Trail Talk: Keeping up with the Joneses and local trail maintenance
Parks and Trails Manager, Town of Snowmass Village
There is a reason people flock to Snowmass in summer; the hiking and biking opportunities are endless.
It is estimated that 8.5 million people (age 6 and older) went mountain biking in the U.S. in 2014, according to The Outdoor Foundation. An estimated total of 34.4 million people went hiking during the same time, the foundation says.
These statistics show that trails play an important role in people’s lives. With such a large number of people on trails, inevitable environmental impacts occur. Some of those impacts include trampling of vegetation, soil disturbance leading to erosion, widening of trails and informal trail braiding (Martin, R.H., Journal of Outdoor Recreation and Tourism, 2018, https://doi.org/10.1016/j.jort.2018.08.002).
On our trails here in the village, we see the leisure group ride or hike, a quick lunchtime fitness ride/hike/run, a full-face helmet, a running or biking race or STRAVA use. It feels like keeping up with the Joneses or Kardashians with the diversity of trail use changing so precipitously, and it’s becoming more challenging to manage all user types, ensuring everyone is receiving an experience they are seeking on the trail.
The bike industry is playing a big role in the changes we are seeing on the ground. Mountain bike tire sizes have increased and bike geometry has changed. These changes dictate how a person rides a bike and that alone impacts the trail. I find the bike tire and geometry evolution comparable to what we have seen in ski width and flotation — downhill travel becomes more comfortable at higher speeds with a slacker head tube angle, and bigger tires lend to wider turns and better stability. What we see on the trail then is a wider turning radius being created with increased speeds, earlier access to trails due to the larger “fat bike” tires (causing drainage failure) and brake bumps (the teeth rattling bumps before a turn or steep section).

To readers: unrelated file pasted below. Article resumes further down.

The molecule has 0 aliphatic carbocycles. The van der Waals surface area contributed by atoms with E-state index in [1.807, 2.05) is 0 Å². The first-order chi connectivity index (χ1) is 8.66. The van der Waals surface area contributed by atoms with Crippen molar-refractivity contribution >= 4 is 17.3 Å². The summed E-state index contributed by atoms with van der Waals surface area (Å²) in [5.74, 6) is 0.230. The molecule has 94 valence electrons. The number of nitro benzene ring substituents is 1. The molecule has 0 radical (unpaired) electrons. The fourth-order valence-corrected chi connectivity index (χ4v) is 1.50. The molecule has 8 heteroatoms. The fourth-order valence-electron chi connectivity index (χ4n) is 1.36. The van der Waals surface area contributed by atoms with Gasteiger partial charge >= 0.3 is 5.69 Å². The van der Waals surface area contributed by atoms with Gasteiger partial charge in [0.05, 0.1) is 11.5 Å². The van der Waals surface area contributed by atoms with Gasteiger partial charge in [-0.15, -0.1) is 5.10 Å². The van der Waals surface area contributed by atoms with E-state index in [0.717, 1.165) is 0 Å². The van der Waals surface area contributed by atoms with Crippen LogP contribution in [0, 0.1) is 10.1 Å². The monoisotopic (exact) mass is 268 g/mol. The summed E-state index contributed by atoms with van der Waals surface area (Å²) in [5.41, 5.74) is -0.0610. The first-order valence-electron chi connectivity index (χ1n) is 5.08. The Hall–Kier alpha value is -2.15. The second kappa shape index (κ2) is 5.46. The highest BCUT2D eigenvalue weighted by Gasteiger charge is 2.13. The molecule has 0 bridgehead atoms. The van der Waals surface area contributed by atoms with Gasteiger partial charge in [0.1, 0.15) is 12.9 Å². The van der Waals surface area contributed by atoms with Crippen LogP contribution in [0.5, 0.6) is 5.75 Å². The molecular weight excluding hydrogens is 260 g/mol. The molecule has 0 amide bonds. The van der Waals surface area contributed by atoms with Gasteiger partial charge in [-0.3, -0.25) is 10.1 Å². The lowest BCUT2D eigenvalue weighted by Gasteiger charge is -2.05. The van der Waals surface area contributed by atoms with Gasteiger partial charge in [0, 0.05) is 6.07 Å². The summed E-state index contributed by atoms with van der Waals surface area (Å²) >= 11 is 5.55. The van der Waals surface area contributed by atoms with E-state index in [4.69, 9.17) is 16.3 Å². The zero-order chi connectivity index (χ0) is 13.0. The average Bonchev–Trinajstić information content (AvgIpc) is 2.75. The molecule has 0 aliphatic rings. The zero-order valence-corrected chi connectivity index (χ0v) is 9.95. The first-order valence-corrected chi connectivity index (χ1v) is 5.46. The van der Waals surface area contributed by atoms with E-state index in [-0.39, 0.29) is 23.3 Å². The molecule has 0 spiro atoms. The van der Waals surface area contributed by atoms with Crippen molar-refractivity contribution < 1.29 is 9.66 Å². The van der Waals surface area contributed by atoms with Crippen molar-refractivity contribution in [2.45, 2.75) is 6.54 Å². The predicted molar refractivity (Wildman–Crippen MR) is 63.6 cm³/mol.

In addition, user increase will bring changes to the look and feel of trails. This can be seen at trailheads where trails tend to be wider to accommodate the users due to higher density, multi-directional travel and frequent passing. In a study I conducted in 2009 titled, “A Physical and Social Study of Mountain Bike Use on Five Segments of the Continental Divide National Scenic Trail in Colorado,” the trail width was wider closer to trailheads or trail intersections due to heavier, multi-directional traffic. In a recent study published in the Journal of Outdoor Recreation and Tourism titled, “The influence of tire size on bicycle impacts to soil and vegetation,” management implications were determined as:
1. The effect of bike tire width should be considered in areas of sensitive soils, especially for races and formal events
2. If a trail is frequented by multiple user groups and passing is frequent, the greater initial impact by bicycles should be considered when designating which user group must yield first, especially if trail widening is a concern. (Martin, R.H., Journal of Outdoor Recreation and Tourism, 2018, https://doi.org/10.1016/j.jort.2018.08.002)